Where do you work and your role title?
News Corp – Head of Emerging Technology
ElenaCorchero.com – Founder & Director
Get To Know Me
Favourite ice-cream flavour: Pistachio
Wrap up in the shortest sentence possible what your role means.
I work with brands and engineers to make the future tangible today by analysing technological and sociological trends that will change consumer behaviour and building prototypes to prepare brands for that future 3-5 years ahead.
What is the interesting / challenging part of your work?
- Interesting – to experience daily that no longer any of the technologies can be studied in isolation; IoT, XR, AI and even robotics are all becoming interdependent. And this is a fact for every single industry you can imagine!
- Challenging – to be accurate with timing predictions for consumer adoption, for example the pandemic is helping tech adoption leapfrog 2-3 years and that has caught everyone by surprise, but companies that were testing emerging concepts had it much easier to adapt.
- Challenging – to visualise RoI (return on investment) measured as opportunity cost and PR investment, instead of actual/direct returns as those manifest much later.
“Emerging Tech R&D positions the company as a thought leader and surprises the market with innovative propositions“
What attracted you to choose a STEM field? How do you find navigating your career path as a woman in tech?
In short, I started my career in the Humanities, I studied Law and then Art and Design. I came to technology quite late in my career, learnt interactive web design at age 24 and electronics at 26.
I do believe that the unique angle I see in all the technologies I work with comes from my philosophical, sociological and aesthetically background. So I promote the use of STEAM and to promote the inclusion of Art in STEM I created a youtube channel to share my experiences, hacks, unboxing vids and so called #YoSTEAM.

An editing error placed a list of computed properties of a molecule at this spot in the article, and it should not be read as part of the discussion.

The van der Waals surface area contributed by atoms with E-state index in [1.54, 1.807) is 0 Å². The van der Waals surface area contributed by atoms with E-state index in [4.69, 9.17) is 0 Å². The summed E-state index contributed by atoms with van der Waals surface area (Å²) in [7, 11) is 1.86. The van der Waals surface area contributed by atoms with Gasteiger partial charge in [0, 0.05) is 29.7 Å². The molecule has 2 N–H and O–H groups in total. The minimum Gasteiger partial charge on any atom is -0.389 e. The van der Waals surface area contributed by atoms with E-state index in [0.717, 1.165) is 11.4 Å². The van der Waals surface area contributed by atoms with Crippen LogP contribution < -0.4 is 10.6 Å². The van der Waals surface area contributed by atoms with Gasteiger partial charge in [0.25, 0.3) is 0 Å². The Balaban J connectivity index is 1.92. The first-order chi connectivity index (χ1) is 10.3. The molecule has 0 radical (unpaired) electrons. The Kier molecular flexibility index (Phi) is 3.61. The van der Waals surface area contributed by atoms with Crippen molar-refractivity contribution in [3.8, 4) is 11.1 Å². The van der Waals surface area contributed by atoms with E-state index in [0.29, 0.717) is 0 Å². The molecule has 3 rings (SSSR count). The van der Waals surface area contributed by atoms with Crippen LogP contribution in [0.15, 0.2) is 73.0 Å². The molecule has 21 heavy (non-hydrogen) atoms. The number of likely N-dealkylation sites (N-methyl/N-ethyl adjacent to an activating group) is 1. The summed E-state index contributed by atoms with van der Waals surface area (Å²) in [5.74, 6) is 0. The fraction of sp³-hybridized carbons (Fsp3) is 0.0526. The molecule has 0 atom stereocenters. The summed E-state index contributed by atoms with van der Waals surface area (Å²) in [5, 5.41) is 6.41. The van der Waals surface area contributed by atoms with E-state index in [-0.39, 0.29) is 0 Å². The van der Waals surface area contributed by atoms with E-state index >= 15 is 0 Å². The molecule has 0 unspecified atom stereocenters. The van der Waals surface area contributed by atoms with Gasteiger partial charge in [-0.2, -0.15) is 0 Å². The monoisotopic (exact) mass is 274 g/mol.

My career path has been very self-taught with a life-long-learning approach, and I have found many supporters, and mentors, both men and women along the way. Looking back, the few times I felt any gender biases have actually made me stronger.
What is your biggest achievement that you are most proud of?
One of my biggest achievements was being asked to speak at TEDx, and then another big achievement comes, and then another one, year after year…
“So I realise that the big achievement is to keep going, enjoy the rewards of your work, but always keep pushing the comfort zone!“
In my case it is not about raising upwards, as in wanting more and more in a vertical way. What I care about is pushing myself to learn new skills horizontally and to show what can be achieved when one’s expertise is to be multidisciplinary. I do believe it will be one of the most valuable career choices in the future.
How do you track and express your achievements in the workplace and beyond?
I use social media to share my experiences. I give talks and workshops, write articles, etc. so I take every opportunity to share and discuss my thoughts as anything one keeps just in one’s head can never grow.
Who are your mentors or role models that helped you either directly or indirectly?
Where to start?! I truly learn from everyone and reflect on the values I admire in others to create new habits. I am one of those that didn’t know how to ask for help and didn’t want to waste anyone’s time.
Then one day I realised that people truly want to support others and are happy to provide time if they see a strong commitment on your side. Now I find highly rewarding being a mentor myself, helping someone talented to keep their drive and energy alive, especially other women in tech.